Are you yearning for real connection? Are you longing for sanctuary with nature? Are you willing to embrace the Earth as your lover? These questions set the right mood to introduce the first part of The Sex Spectrum, a seven part series to explore alternative sexual cultures and challenge the social and cultural dominant dimensions. First up is ecosexuality, a growing movement rooted in art and activism at the intersection of sexuality and ecology. Additionally, some consider ecosexuality their sexual identity, in which the biosphere becomes their lover.
The term “ecosexual” stems from the early 2000s when it was used to describe an environmentally conscious person on online dating profiles. It took some years for it to move beyond the dating niche and become a widespread phenomenon that describes new ways of relating intimately with the environment and individual lovers, in order to reframe our perspective on the wellbeing of our planet. In short, ecosexuality could be regarded an exit strategy for surviving the Anthropocene.
The geological epoch of the Anthropocene defines the human impact on Earth's ecosystems, thus giving shape to nature and placing humanity on the brink of extinction. In his essay Evolving Toward a Better Anthropocene, environmental scientist Erle Ellis points out that our species is not the first to have altered its external environment, and argues the evolution of green plants had already changed the atmosphere by producing oxygen. Accordingly, a symbiotic relationship between the two could be implemented to engender favorable outcomes for people and nonhuman nature.
On her album Biophilia, Icelandic artist Björk explores this relationship and guides her audience through a world of human emotions, entangled with natural phenomena. The album becomes part of the symbiosis and possesses a post-human quality, which takes a return to origins as a means of imploding hierarchies between living things and their surroundings. Biophilia considers nature itself an instrument, and allows the sexes to blend into a self-replicating whole.
The title of the album refers to the attraction to everything that lives and grows, which was initially theorized in 1964 by psychoanalyst and philosopher Erich Fromm in his book The Heart of Man: Its Genius for Good and Evil. The author describes biophilous tendencies as to unite with divergent entities, to actualize themselves as an intrinsic part of socialization, starting from a molecular level. Yet Fromm believes that for biophilia to emerge, societal conditions must be in place.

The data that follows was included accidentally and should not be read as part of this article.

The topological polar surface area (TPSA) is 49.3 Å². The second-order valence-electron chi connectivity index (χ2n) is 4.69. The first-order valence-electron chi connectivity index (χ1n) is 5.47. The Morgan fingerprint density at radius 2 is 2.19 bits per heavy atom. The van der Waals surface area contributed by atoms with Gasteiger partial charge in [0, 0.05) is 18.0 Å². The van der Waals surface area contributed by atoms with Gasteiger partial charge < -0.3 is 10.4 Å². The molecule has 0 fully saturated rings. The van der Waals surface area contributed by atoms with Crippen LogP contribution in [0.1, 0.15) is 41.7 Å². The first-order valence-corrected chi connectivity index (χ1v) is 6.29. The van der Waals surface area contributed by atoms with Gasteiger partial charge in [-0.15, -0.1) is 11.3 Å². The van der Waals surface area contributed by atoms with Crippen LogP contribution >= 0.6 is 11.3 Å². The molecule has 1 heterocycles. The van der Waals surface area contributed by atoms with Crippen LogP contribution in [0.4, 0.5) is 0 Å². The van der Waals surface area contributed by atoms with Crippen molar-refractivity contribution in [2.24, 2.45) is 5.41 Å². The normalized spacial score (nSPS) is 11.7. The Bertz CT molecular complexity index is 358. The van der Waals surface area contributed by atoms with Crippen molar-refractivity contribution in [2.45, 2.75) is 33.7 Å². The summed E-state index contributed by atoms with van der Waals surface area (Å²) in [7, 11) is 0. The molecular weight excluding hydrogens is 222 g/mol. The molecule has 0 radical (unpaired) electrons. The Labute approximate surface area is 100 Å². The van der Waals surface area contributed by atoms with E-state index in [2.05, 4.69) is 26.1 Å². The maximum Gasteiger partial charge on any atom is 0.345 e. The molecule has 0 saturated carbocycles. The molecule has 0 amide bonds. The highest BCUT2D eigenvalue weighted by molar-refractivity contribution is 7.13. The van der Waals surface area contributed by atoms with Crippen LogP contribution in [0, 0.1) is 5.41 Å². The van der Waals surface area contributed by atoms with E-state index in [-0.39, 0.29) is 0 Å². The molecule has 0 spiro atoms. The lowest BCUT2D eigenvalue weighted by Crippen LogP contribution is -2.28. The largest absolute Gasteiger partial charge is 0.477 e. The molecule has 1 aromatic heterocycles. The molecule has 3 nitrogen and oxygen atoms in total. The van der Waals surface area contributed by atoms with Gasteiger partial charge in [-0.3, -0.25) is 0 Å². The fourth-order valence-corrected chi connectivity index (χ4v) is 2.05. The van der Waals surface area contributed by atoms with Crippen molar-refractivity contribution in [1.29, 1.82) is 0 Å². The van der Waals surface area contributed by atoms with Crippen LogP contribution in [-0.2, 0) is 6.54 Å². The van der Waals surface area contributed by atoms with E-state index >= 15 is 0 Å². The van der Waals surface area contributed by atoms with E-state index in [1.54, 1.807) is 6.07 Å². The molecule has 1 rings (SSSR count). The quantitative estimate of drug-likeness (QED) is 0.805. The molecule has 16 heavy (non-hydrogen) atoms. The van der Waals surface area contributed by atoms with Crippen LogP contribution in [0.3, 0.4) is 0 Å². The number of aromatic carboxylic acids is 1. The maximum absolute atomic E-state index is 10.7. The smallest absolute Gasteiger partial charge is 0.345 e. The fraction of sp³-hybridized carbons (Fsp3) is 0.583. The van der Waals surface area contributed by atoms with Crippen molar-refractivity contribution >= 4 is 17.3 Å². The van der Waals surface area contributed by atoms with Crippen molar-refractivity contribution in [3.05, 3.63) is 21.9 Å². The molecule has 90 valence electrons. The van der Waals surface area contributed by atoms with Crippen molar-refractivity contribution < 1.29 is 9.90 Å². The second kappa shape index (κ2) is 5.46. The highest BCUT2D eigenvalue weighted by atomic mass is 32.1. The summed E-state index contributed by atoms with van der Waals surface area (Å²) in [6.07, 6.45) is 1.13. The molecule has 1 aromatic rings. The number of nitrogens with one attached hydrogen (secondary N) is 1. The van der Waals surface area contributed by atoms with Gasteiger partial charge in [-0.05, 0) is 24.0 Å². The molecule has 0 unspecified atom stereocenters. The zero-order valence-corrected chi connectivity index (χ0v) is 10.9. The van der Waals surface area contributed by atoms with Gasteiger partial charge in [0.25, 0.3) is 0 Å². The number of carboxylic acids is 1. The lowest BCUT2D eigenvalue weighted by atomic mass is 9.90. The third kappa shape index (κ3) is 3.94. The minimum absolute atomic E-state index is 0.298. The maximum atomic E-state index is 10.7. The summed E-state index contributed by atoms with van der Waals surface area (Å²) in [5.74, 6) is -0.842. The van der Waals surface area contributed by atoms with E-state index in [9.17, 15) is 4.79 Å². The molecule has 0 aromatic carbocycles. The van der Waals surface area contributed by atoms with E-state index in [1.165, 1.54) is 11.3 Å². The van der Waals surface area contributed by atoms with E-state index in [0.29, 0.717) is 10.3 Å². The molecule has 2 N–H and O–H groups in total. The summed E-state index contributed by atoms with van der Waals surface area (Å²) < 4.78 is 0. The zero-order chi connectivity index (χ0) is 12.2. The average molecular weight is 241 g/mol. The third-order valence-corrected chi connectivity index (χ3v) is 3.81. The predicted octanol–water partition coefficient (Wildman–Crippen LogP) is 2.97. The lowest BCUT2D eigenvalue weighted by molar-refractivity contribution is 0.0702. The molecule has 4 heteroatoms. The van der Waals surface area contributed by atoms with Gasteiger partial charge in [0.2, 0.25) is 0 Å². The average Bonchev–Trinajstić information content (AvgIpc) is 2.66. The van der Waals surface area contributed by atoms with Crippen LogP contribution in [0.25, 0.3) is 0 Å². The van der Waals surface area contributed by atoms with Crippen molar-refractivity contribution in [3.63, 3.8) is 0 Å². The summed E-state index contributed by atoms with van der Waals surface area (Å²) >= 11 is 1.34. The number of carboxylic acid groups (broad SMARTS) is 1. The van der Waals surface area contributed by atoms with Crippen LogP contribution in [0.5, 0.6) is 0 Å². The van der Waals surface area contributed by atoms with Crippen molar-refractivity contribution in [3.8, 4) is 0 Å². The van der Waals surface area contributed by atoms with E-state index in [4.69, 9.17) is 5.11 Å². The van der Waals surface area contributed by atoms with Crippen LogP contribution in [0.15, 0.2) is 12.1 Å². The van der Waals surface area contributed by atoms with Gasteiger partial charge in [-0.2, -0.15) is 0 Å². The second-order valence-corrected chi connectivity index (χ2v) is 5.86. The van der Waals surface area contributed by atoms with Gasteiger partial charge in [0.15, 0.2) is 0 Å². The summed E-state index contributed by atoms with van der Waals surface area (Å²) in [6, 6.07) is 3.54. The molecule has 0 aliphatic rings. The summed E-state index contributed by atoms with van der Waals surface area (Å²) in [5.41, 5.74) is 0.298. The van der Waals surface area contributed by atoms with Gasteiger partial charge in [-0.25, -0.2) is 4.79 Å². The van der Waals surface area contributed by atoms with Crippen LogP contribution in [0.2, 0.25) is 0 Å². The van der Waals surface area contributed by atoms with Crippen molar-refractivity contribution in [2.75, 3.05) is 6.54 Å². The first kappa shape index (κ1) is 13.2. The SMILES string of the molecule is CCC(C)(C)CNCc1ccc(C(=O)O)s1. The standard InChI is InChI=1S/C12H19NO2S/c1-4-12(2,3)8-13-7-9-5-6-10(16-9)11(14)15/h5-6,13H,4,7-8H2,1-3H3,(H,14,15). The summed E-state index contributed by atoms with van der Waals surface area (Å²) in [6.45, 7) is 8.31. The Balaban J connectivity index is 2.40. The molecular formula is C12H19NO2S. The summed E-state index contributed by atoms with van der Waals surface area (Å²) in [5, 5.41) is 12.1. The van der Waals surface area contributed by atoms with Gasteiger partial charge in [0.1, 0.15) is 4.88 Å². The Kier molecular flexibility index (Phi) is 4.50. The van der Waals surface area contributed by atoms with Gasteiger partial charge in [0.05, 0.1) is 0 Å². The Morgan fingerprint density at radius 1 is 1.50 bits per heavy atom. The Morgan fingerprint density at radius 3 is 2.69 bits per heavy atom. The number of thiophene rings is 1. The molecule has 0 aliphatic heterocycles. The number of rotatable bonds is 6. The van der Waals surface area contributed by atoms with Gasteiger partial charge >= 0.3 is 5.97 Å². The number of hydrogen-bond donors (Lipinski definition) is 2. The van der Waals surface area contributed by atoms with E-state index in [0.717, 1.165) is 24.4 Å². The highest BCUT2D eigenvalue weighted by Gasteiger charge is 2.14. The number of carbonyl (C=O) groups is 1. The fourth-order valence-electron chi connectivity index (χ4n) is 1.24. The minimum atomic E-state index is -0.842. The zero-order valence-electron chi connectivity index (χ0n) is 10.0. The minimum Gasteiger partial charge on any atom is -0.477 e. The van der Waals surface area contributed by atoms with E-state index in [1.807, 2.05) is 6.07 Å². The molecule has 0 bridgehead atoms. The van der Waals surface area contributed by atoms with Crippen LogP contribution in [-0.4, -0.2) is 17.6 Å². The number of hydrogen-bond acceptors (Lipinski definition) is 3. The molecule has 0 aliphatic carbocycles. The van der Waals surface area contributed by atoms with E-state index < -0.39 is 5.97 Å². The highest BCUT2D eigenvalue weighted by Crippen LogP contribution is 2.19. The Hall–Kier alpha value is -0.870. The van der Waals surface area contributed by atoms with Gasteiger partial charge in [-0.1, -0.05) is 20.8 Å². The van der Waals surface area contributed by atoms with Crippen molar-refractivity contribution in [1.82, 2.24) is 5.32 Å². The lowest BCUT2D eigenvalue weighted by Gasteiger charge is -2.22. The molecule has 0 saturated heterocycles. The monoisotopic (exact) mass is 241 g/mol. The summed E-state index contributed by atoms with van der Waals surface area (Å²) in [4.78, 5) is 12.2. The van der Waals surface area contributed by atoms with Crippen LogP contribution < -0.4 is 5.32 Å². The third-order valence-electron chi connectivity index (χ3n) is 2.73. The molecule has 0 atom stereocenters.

In a much ridiculed television interview in 1986, Prince Charles spoke about the significance of talking to his plants. Allegedly this idea dates back to 1848, when experimental psychologist Gustav Fechner suggested that plants might be capable of feeling human-like emotions. Turns out, plants do have sensory abilities. Next to responding to light and the sense of touch, a South Korean scientist revealed the outcome of his experimentation in 2007, indicating playing Beethoven’s ‘Moonlight Sonata’ to rice plants led them to grow faster and blossom sooner.
According to the Center for Biological Diversity, 68% of the 300.000 known species of plants are threatened and risk extinction. Besides that, nearly 90% of the world's plant activity is to be found in ecosystems where humans play a significant role. So why not increase the planet’s resilience through sexual sovereignty?
Plants are sentient beings, if we begin to regard them as such, this will alter our environment into neo-erotic chambers of undiscovered sex, in which the relationship with nature performs a post-anthropocentric interpretation of agency for planetary change, with the impulse of creation itself. Welcome to the age of eco-eroticism.